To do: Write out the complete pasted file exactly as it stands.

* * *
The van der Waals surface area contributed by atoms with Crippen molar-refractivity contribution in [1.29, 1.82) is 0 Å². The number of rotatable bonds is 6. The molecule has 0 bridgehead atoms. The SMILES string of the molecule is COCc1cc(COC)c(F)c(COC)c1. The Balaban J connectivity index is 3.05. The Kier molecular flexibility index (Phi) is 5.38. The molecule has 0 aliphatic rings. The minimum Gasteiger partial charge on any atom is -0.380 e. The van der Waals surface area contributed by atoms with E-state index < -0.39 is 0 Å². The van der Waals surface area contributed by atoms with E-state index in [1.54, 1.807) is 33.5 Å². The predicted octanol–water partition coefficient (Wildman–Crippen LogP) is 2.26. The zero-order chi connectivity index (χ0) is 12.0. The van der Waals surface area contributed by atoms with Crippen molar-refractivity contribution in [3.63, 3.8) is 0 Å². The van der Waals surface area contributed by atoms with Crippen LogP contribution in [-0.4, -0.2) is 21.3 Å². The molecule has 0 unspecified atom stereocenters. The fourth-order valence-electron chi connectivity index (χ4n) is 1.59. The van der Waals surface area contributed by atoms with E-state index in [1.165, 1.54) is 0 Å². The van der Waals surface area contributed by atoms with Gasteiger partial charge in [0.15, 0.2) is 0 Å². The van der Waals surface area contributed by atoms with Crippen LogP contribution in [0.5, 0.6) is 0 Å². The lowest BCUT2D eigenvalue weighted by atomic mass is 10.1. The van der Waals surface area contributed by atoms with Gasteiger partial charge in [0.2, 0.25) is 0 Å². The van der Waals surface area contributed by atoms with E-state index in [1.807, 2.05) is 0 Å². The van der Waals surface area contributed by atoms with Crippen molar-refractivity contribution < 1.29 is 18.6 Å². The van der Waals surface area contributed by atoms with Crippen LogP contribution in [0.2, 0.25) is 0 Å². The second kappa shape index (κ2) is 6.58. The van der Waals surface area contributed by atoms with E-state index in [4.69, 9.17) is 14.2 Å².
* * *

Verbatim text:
The van der Waals surface area contributed by atoms with Crippen molar-refractivity contribution in [1.29, 1.82) is 0 Å². The number of rotatable bonds is 6. The molecule has 0 bridgehead atoms. The SMILES string of the molecule is COCc1cc(COC)c(F)c(COC)c1. The Balaban J connectivity index is 3.05. The Kier molecular flexibility index (Phi) is 5.38. The molecule has 0 aliphatic rings. The minimum Gasteiger partial charge on any atom is -0.380 e. The van der Waals surface area contributed by atoms with E-state index < -0.39 is 0 Å². The van der Waals surface area contributed by atoms with E-state index in [1.54, 1.807) is 33.5 Å². The predicted octanol–water partition coefficient (Wildman–Crippen LogP) is 2.26. The zero-order chi connectivity index (χ0) is 12.0. The van der Waals surface area contributed by atoms with Crippen molar-refractivity contribution in [3.63, 3.8) is 0 Å². The van der Waals surface area contributed by atoms with Crippen LogP contribution in [-0.4, -0.2) is 21.3 Å². The molecule has 0 unspecified atom stereocenters. The fourth-order valence-electron chi connectivity index (χ4n) is 1.59. The van der Waals surface area contributed by atoms with E-state index in [1.165, 1.54) is 0 Å². The van der Waals surface area contributed by atoms with Gasteiger partial charge in [0.15, 0.2) is 0 Å². The van der Waals surface area contributed by atoms with Crippen LogP contribution in [0.5, 0.6) is 0 Å². The lowest BCUT2D eigenvalue weighted by atomic mass is 10.1. The van der Waals surface area contributed by atoms with Gasteiger partial charge in [0.2, 0.25) is 0 Å². The van der Waals surface area contributed by atoms with E-state index in [1.807, 2.05) is 0 Å². The van der Waals surface area contributed by atoms with Crippen molar-refractivity contribution < 1.29 is 18.6 Å². The van der Waals surface area contributed by atoms with Crippen LogP contribution in [0.2, 0.25) is 0 Å². The second kappa shape index (κ2) is 6.58. The van der Waals surface area contributed by atoms with E-state index in [4.69, 9.17) is 14.2 Å².